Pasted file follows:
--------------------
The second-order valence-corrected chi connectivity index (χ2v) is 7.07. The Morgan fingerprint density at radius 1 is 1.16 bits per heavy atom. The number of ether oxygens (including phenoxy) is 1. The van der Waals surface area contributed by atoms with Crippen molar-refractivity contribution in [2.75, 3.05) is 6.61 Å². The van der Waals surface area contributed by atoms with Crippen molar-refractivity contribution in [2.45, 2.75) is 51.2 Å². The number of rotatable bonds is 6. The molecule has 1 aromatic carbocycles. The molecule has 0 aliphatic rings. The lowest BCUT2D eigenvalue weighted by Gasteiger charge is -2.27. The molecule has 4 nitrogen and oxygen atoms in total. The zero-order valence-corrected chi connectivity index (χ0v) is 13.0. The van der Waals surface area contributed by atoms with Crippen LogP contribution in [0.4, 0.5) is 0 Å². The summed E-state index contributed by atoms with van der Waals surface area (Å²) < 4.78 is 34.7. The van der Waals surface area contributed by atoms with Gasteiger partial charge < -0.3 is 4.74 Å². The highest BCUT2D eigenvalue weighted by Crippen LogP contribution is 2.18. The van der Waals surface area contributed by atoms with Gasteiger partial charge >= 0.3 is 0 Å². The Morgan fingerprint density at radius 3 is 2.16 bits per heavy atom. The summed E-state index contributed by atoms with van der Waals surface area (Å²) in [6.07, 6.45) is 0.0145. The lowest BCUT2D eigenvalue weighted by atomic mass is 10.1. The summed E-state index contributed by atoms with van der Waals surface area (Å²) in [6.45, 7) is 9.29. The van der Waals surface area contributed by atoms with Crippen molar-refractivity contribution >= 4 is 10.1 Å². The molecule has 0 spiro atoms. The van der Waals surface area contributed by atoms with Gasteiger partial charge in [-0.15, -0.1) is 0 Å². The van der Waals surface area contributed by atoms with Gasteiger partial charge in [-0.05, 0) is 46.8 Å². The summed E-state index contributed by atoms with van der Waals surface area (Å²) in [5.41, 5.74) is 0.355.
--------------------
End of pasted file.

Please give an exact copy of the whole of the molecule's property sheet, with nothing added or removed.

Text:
The second-order valence-corrected chi connectivity index (χ2v) is 7.07. The Morgan fingerprint density at radius 1 is 1.16 bits per heavy atom. The number of ether oxygens (including phenoxy) is 1. The van der Waals surface area contributed by atoms with Crippen molar-refractivity contribution in [2.75, 3.05) is 6.61 Å². The van der Waals surface area contributed by atoms with Crippen molar-refractivity contribution in [2.45, 2.75) is 51.2 Å². The number of rotatable bonds is 6. The molecule has 1 aromatic carbocycles. The molecule has 0 aliphatic rings. The lowest BCUT2D eigenvalue weighted by Gasteiger charge is -2.27. The molecule has 4 nitrogen and oxygen atoms in total. The zero-order valence-corrected chi connectivity index (χ0v) is 13.0. The van der Waals surface area contributed by atoms with Crippen LogP contribution in [0.4, 0.5) is 0 Å². The summed E-state index contributed by atoms with van der Waals surface area (Å²) < 4.78 is 34.7. The van der Waals surface area contributed by atoms with Gasteiger partial charge < -0.3 is 4.74 Å². The highest BCUT2D eigenvalue weighted by Crippen LogP contribution is 2.18. The van der Waals surface area contributed by atoms with Gasteiger partial charge >= 0.3 is 0 Å². The Morgan fingerprint density at radius 3 is 2.16 bits per heavy atom. The summed E-state index contributed by atoms with van der Waals surface area (Å²) in [6.07, 6.45) is 0.0145. The lowest BCUT2D eigenvalue weighted by atomic mass is 10.1. The summed E-state index contributed by atoms with van der Waals surface area (Å²) in [6.45, 7) is 9.29. The van der Waals surface area contributed by atoms with Crippen molar-refractivity contribution >= 4 is 10.1 Å². The molecule has 0 spiro atoms. The van der Waals surface area contributed by atoms with Gasteiger partial charge in [-0.15, -0.1) is 0 Å². The van der Waals surface area contributed by atoms with Gasteiger partial charge in [-0.05, 0) is 46.8 Å². The summed E-state index contributed by atoms with van der Waals surface area (Å²) in [5.41, 5.74) is 0.355.